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Posted at 10:19 AM ET, 05/07/2012

Disney may be on to something: New technology could bring objects to life

The Walt Disney World Resort in Lake Buena Vista, Fla. (Kent Phillips / The Walt Disney Company - FTWP)
This piece originally appeared on the WaPo Labs Blog on May 7.WaPo Labs is the digital team at the Washington Post Company focused on innovation and experimenting with emerging technologies.

What do the following images have in common?

Dancing candlesticks. Marching brooms. Flying carpets. One brave little toaster.

If you guessed Disney, you’re right. The animation company has had a long history of featuring inanimate objects as anthropomorphic characters in its films, dating as far back as 1940’s Fantasia, when a sorcerer Mickey imbued an army of broomsticks with the magic of consciousness. Singing teacups and literate desk lamps are as much a part of the Disney universe as boisterous genies and redheaded mermaids – with one exception:

They are breaking free of the imaginary realm and could be coming to a home goods store near you.

A team of engineers from the U.S. and Japan, including two engineers from Disney Research, has pioneered a technology that could forever change the ways in which humans and inanimate objects interact by embedding electrodes in everyday devices.

The technology, called Touché, can sense electrical signals transmitted by a human body with much greater specificity than current touch screen technology can, which is only able to differentiate between “touch” and “no touch.” Touché can recognize a variety of postures and gestures, including “two-finger pinch,” “three-finger pinch,” “one elbow,” “two elbows,” and “all fingers touching like a plotting madman.” The electrodes can be embedded into nearly any object imaginable, from laptops to sofas to human bodies.

In a YouTube video entitled “Touché: Enhancing Touch Interaction on Humans, Screens, Liquids, and Everyday Objects,” Disney Research Hub engineers detail five examples of the technology’s application: to sense a doorknob being grasped, determine the posture of someone seated at a table, enhance traditional touch screen technology, sense the movements of a human body, and even discern specific movements in liquid, such as the submerging of a hand in a fish tank.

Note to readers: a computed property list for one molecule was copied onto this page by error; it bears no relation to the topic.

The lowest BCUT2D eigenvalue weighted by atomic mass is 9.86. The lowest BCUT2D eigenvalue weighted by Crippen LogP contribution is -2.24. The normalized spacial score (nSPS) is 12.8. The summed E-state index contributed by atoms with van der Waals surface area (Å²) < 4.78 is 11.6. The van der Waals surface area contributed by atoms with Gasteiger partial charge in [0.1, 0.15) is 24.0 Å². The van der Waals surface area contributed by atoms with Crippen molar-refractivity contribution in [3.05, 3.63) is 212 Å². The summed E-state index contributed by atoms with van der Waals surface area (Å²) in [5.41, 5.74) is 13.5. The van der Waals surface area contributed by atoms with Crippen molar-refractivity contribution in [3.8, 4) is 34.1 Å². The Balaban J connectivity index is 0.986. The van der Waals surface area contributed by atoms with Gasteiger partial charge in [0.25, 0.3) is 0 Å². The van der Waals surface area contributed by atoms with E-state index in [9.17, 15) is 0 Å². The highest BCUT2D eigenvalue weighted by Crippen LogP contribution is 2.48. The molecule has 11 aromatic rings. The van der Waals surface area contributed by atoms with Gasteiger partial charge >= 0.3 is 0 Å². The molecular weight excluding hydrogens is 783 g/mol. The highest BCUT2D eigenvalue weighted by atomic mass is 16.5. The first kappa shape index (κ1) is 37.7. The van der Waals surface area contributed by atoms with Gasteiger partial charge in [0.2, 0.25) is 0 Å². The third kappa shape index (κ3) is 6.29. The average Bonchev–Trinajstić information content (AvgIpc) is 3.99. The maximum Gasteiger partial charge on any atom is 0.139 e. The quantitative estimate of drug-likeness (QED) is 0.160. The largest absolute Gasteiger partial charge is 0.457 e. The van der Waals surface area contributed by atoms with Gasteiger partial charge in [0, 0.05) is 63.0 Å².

Touché engineers envision the technology being used in a variety of ways, such as “food training,” where a buzzer sounds if a child puts his hand in a bowl of cereal in place of a spoon, an “on-body music player,” where a user controls the volume of the music she is listening to through simple hand gestures, and a “sensing sofa” that adjusts a television and room lighting based on a user’s physical position.

The implications of touch sensitive technology are far-reaching, constrained only by the imagination of its designers and engineers – and taking into consideration that the innovative minds of Disney are at the helm, Touché’s practical applications could be endless. Forget “sensing sofas” and teaching kids to use forks – how about a shower that could adjust water temperature at the snap of a finger, or a DVD that could be paused by a pinch from across the room? How about a blanket that could sense the sleeping position of a baby, or a guitar that could teach an aspiring musician a chord progression?

How about dancing candlesticks and marching brooms?

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By Hannah Rubenstein  |  10:19 AM ET, 05/07/2012

Categories:  Morning Read, Technology

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